IF you don't know what you're looking for, just click anything. It's all equally interesting.

The Top 10 Events in the Parental Olympics: Part 3

The Top 10 Events in the Parental Olympics: Part 3

And we're back with the final four events in Parental Olympics Top 10.

Part 1

Part 2

 

4. The Car Seat Swap

The scenario:

You have three car seats, kids included, in a car. They need to be in a different car. One child is asleep and one is covered in chocolate. Also, it’s raining. This is a time event.

The challenge:

So, so many ways to fail at this, really. If you go over your time, you fail. If you forget in which order to arrange the seats in the station wagon’s second-row bench, you fail (hint: the wingback can’t go in the middle). If you try the high-risk, high-reward “move the seat with the kid in it” technique and drop the kid, you fail and you have to buy them candy. If you get chocolate on your clothes, you fail and will be embarrassed at lunch.

There’s no such thing as a “no-win event” in the Olympics, but this is pretty close.

 

3. The Red-Eye

The scenario:

It’s time for The Great Summer Vacation trip to the beach and in order to maximize your time in the sun, you decide to leave at the ungodly hour of 4AM. This is the Red-Eye. And, to make it a little more difficult, you can’t even load the luggage until that morning because reasons.

The challenge:

The better the planning, the more likely you are to remember that the terms “planning” and “4AM” have no business being in the same sentence. All you can do is pick a time to wake-up and hope it works. The first challenge is to have the alarm loud enough to make sure you wake up, but not so loud that it wakes up any of the children. Then it’s all silent showers, tip-toeing, whispered commands and questions (Do I need coffee? Only as much as I need oxygen).  Loading the car with all those bags, portable cribs, pillows, blankets - and, what the heck? is that a wading pool? - is like the equivalent of assembling a puzzle, upside down, without the box for reference. Oh, and the pieces are from three different puzzles. Good luck.

Finally you ease the kids out of their beds and into their seats, have your spouse grab the all-important snack bag and hit the road. If at least two-out-of-three kids are asleep, your shirt is on right-side out, and it’s no later than 4:15, you’re a winner.

Until you’re two hours down the road and realize your spouse thought you said that YOU were grabbing the snack bag. People have had their medals stripped for lesser offenses.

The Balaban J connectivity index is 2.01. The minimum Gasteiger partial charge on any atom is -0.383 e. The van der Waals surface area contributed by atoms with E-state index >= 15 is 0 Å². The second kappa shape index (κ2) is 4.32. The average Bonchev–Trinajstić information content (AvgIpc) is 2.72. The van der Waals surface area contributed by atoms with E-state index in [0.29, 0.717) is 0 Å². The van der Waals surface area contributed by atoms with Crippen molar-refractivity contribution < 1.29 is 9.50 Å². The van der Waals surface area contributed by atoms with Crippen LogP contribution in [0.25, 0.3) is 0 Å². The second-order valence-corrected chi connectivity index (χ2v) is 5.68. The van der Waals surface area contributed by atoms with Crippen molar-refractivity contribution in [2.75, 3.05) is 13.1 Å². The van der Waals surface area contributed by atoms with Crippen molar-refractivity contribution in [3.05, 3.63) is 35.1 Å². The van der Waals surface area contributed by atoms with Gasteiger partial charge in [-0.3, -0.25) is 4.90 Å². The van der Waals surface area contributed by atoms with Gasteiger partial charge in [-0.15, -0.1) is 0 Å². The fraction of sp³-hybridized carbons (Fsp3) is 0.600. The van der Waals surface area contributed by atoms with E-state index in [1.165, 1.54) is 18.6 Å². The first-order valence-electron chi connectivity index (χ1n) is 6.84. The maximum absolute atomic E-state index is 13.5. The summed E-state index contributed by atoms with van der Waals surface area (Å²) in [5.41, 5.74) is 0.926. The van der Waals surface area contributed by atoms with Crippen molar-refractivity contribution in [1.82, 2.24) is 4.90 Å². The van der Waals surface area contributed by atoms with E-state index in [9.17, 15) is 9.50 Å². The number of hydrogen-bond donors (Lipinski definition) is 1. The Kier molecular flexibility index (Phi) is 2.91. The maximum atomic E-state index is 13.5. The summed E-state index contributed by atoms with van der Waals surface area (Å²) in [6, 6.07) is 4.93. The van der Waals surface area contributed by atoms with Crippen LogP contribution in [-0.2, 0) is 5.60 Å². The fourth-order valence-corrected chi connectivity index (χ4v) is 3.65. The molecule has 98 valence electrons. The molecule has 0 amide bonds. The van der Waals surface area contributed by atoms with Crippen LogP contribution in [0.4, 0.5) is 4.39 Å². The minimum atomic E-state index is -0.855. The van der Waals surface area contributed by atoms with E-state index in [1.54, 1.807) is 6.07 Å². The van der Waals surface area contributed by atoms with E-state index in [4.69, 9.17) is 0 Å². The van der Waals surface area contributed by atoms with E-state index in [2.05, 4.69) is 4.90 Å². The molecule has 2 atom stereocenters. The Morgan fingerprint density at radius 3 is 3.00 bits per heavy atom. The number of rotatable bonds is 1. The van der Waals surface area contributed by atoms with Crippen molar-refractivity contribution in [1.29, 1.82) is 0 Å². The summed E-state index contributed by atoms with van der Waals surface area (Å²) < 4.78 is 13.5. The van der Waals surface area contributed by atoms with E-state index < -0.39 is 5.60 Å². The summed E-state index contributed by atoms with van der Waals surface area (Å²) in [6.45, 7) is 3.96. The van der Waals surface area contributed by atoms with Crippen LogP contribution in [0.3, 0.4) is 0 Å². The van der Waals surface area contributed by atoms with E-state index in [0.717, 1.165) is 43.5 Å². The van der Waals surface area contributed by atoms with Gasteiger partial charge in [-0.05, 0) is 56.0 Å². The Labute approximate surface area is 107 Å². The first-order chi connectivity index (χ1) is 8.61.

2. Code-Speaking

The scenario:

All parents have topics that need discussion but are not suited for little ears. Of which future trips, *ahem* marital relations *ahem*, and post-kids-bedtime plans are certainly not the least. Hence, parents have invented “code-speaking”, that is, talking about verboten topics without actually using forbidden words or kid-triggers.

The challenge:

What makes this so difficult is the fact that your children conspire against you and sit-in on your sensitive conversations in shifts, forcing you to constantly adapt you code to suit the age of the child sitting in your lap/playing in the floor/wandering around with a pair of underwear on their head. So one minute you’re using euphemisms because that soar over your 3-tear old’s head, but the next you’re creating your own language because your 5-year old walked in and not only does she catch your euphemisms, but she can catch just enough context and spell just well enough to guess what you’re talking about in about 30-seconds.

And don’t get lazy when it’s just the 18-month old, either. He is very cagey and recognizes more words than he pretends to. The little devil….’s food cake.

 

1. Bedtime Negotiation

The scenario:

This is it, the granddaddy of them all: The Bedtime Negotiation. Old-school parents may scoff and brag about their bedtime-enforcing exploits but let’s be honest here: Before it shut-down Grantland was doing some pretty extensive reporting about the rampant PED-usage that plagued that generation of parent-athletes. This is a real challenge. Perhaps one might even call it, “The realest of struggles” (I wouldn’t, but someone might). It is amazing how much more aware of their body’s basic needs a child becomes once they are told bedtime has arrived. Suddenly they care about pottying and about nutrition and hydration.

The challenge:

The goal, of course, is to get the kid in bed, quiet, and, eventually, asleep. The Olympics have a strict “no doping” policy so the use of Benadryl, melatonin, and Motrin are all forbidden. As is warmed-milk. Not because it’s a drug, but because it’s gross. Parents are also not-allowed to make extravagant promises such as ponies, new toys, trips to Marmie’s house, or trading younger siblings for a puppy. It’s just parent versus child using available wit, will, stuffed animals, pillows, blankets, soft toys, not-so-soft toys, not-at-all-soft-toys, quiet toys, not-too-loud toys, all toys, kind entreaties, one-last-drink, one-last-song, one-last-book, dire warnings, more dire warnings, assurances that there are no monsters, that the monsters are nice, that the monsters work for daddy-and-so-help-me-if-you-don’t-be-quiet, stern voices, and threats against future screen-time.

Points are deducted for time used, for weight added to the crib via books, toys, etc, for severity of threats, harshness of voice, use of monsters as threats, near cursing, actual under-the-breath cursing, and double-teaming instead of tag-teaming.

 

And there you have it! What games should be added to future Olympiads? Which of these ought to be removed? What medal would you win?

The Day After...

The Day After...

Top 10 Events in the Parental Olympics: Part 2

Top 10 Events in the Parental Olympics: Part 2